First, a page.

• My 2-year old will snack on anything from the farmer’s market or garden, and I have a policy of buying her any kind of fruit or veg she asks for. In one trip she ate: smoked wild salmon, purple cauliflower, purple cabbage, 2 heirloom tomatoes and a carrot. And everyone else got a kick out of it!

  7. Another good trick with the lasagna is to use part skim ricotta mixed with firm tofu–it helps the lasagna hold it’s shape and is full of protein and other goodies! Pureed white beans also works for that trick (if you are going to be mixing them with ricotta, use milk to puree them with, instead of oil, as it makes the flavors blend better). I stuff pasta shells with part skin ricotta, pureed white beans, and thawed frozen spinach. A much more nutritious take on the original!

    I am pretty fortunate in that my young men are willing to try most things I put in front of them, but I find that adding bacon helps. So a lot of my food is super nutritious stuff (kale and white beans) paired with a little bit of bacon or sausage. (Cured pork products, while not exactly healthy, go a loooong way.) Cheese works similarly.

  8. This is not directly about sneaking things in, but I have another suggestion – don’t divide food into “yummy” and “healthy”!

    Kids get a lot of weird reinforcement from TV, other people, etc, that healthy stuff does not taste nice, and their favourite foods *must* be cake/ice cream/sweets/etc. Anything you can do to minimize that is great.

    When my brother and I were growing up, our favourites were kind of weird (“adult” type foods, not “kid” foods, according to lots of people…). We loved shrimps, in fact all seafood, spicy things, garlicky things, dark chocolate, olives, dipping posh bread in oil and vinegar…

    I give my parents credit for this. Nothing was “healthy vs yummy”, or even “kid food vs adult food”. If we asked if something was nice, our parents would say something like, “Well, I really like it – why don’t you try it and see what you think?” I think this led us to (a) try a lot of different stuff, (b) think it was ok if we had different food opinions from other people and (c) end up with a varied and interesting diet.

    So – tell your kid that you like stuff, including the healthy stuff, and see what happens!

  9. I actually find that if I bend my internal rules about what food is appropriate at what times my toddler will happily eat what is offered. Soup for breakfast, sure! Spinach and egg scramble for dinner, yup!

    This morning that meant he ate frozen (yes, still frozen) peas and scrambled egg for breakfast. For a snack, green bean, pea and mango smoothie and some almonds. Last night he had spinach pizza for dinner. When he wakes up from his afternoon nap he’ll be offered hummus and bell pepper strips for dipping. So, veggies in our house are always the first offer to a hungry little guy, then protein, then carbs…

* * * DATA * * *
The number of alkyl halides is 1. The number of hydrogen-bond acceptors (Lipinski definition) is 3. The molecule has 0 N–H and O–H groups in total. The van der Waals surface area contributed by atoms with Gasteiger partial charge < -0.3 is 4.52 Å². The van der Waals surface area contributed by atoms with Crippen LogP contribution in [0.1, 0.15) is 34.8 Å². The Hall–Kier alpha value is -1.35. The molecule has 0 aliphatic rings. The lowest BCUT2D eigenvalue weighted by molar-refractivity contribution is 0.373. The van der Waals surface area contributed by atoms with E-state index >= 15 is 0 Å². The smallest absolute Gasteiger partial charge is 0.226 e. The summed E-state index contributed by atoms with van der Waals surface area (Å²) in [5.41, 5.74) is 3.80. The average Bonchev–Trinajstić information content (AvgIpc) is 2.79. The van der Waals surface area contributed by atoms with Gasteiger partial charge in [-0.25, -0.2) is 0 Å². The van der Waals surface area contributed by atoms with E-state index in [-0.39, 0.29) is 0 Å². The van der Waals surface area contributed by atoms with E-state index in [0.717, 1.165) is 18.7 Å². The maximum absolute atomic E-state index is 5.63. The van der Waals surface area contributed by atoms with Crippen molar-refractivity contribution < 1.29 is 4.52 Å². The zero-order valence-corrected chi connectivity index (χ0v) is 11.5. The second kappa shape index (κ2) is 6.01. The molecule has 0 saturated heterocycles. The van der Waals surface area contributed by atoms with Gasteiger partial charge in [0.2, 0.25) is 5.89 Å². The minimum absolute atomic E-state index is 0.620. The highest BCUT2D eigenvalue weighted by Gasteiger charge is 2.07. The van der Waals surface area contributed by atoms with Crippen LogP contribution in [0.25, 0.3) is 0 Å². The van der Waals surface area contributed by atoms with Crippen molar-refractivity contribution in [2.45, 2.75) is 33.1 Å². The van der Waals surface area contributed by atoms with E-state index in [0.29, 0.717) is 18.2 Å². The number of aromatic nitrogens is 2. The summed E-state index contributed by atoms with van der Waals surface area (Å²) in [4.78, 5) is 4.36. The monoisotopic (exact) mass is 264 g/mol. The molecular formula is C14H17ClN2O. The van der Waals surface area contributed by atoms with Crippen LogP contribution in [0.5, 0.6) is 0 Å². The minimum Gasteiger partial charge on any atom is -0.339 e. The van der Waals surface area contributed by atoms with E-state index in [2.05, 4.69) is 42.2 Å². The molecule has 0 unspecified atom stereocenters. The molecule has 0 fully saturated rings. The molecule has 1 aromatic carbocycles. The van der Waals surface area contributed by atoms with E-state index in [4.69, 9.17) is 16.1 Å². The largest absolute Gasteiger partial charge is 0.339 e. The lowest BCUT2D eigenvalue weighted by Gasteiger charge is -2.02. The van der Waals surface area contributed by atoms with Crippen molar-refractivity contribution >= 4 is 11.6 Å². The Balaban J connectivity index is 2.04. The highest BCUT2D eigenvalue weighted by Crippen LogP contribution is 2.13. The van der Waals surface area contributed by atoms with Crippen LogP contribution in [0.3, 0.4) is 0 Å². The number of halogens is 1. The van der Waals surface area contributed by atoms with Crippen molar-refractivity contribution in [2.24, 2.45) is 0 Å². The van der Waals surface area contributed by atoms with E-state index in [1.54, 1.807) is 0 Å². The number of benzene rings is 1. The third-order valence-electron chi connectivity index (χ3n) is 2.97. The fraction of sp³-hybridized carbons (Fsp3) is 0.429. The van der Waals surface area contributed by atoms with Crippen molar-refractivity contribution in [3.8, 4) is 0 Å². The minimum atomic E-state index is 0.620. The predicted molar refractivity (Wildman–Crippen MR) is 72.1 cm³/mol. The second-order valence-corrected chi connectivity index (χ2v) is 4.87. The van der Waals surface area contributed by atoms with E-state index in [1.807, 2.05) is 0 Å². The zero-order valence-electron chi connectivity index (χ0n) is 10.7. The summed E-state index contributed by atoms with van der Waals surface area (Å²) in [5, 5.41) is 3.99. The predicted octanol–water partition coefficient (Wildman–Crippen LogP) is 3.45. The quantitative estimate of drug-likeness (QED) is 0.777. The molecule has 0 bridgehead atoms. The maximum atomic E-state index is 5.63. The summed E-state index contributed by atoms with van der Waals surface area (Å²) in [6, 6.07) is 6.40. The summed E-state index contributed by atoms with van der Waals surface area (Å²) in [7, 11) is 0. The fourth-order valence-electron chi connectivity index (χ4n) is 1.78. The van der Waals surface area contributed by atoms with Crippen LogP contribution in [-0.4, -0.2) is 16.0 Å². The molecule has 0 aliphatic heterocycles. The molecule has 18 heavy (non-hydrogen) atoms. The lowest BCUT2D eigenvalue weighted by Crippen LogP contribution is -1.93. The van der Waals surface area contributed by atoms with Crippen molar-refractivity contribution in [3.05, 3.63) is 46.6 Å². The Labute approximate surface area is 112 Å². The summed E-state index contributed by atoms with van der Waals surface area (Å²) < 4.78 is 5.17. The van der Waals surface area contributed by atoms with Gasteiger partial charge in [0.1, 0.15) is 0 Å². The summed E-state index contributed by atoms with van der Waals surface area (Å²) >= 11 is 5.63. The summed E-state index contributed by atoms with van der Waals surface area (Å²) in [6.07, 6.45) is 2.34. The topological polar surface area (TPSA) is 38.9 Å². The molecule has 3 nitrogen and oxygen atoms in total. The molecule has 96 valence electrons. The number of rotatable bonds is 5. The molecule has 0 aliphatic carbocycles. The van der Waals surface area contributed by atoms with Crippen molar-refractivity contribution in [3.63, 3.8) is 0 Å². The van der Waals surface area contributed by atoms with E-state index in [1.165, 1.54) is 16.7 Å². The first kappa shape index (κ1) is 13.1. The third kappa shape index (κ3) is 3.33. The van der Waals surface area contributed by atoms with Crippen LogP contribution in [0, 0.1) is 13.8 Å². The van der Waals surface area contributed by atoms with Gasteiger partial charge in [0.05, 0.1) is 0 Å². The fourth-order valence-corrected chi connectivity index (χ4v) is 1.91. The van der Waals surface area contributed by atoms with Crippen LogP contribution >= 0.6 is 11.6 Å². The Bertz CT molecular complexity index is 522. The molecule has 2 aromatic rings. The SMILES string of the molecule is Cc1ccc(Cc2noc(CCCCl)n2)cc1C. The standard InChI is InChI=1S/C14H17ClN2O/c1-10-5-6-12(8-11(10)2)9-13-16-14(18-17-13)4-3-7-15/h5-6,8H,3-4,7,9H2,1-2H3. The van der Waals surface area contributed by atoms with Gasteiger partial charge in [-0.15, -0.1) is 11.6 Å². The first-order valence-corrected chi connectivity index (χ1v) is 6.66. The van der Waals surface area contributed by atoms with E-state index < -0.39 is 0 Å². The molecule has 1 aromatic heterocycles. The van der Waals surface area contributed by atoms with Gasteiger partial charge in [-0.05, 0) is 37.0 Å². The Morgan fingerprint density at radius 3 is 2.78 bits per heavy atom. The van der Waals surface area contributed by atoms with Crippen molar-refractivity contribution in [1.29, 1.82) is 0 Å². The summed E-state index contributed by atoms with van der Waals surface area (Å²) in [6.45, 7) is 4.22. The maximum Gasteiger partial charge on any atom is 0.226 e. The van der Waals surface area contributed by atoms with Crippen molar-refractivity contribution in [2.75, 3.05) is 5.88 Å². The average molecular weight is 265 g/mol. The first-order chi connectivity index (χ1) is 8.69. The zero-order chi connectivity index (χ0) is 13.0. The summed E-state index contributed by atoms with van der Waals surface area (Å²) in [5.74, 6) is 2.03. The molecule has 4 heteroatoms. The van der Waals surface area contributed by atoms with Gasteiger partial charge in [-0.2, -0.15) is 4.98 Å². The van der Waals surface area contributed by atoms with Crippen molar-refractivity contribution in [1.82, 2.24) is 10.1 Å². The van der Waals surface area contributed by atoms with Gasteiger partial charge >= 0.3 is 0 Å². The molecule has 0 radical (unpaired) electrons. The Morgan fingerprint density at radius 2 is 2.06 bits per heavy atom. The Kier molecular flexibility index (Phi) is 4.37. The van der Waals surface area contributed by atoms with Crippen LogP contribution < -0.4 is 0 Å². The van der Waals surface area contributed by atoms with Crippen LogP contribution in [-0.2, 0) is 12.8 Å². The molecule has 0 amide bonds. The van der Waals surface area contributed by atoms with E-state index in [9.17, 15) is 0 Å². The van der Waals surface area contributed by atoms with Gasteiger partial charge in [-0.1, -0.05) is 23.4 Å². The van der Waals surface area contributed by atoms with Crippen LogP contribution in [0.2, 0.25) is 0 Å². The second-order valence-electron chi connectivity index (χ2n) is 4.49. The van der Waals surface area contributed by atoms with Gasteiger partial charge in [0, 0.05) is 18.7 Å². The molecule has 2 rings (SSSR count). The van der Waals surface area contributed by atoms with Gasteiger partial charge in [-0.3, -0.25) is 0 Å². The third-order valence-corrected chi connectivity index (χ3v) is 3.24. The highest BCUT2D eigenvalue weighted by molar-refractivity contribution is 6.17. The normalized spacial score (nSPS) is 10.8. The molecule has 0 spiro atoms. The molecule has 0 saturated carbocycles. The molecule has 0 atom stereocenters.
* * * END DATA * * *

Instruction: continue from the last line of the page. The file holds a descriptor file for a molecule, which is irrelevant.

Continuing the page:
We also find that It helps that we happily eat our vegetables in front of him and always offer no pressure tastes from our own plates (yum, kale!). If he doesn’t like it, fine, if he does we feign indignation as he “eats up all our chard”! Oh, and if he can put “sprinkles” of nutritional yeast on his own veggies he is more apt to eat them as well.

  10. I read in one of my child brain development books that is takes up to 8 times for kids to get used to a new taste. So encouraging them to put the new food (veggie, fruit, etc.) in their mouth (even if they spit it out) is helping their taste buds adjust to a new taste. Could be messy and time intensive but at least the science gives hope that a kid might eventually eat broccoli (if they don’t eat it now) if you are persistent.

  11. Oh yes… my almost-two year old HATES vegetables, which is almost unthinkable in our house because we’re healthy eating vegetarians! Shredded zucchini is easy to “hide” in lots of dishes. Sometimes I will cut up broccoli tops very small and mix them into pasta dishes. Other times I just offer veggies and let him reject them. I have to admit I mostly compensate by giving him extra fruit through the day, which he does like.

  12. Just my crazy addition. But trust me it’s worth a shot. I eat frozen vegetables like they are popcorn, literally out of the bag while sitting on the couch. And every picky eater I’ve tried it with, in my nanny days, liked it.
    Kids love to share what is “yours” and and they like to sneak treats. This plays into that. And the texture is completely changed. My favorites are frozen sweet corn, green beans and peas.

  13. While I think I’m mostly just blessed to have a toddler who will eat almost anything you give her…one thing we do is offer fruits & veggies as snacks or dessert. While we still have chips & ice cream around the house; 90% of the time a snack is carrots, banana, or some other fruit/veggie. We’ll have fruit for dessert either alone, with chocolate syrup, or sometimes ice cream. I think it helps to associate healthy foods as being “fun” foods.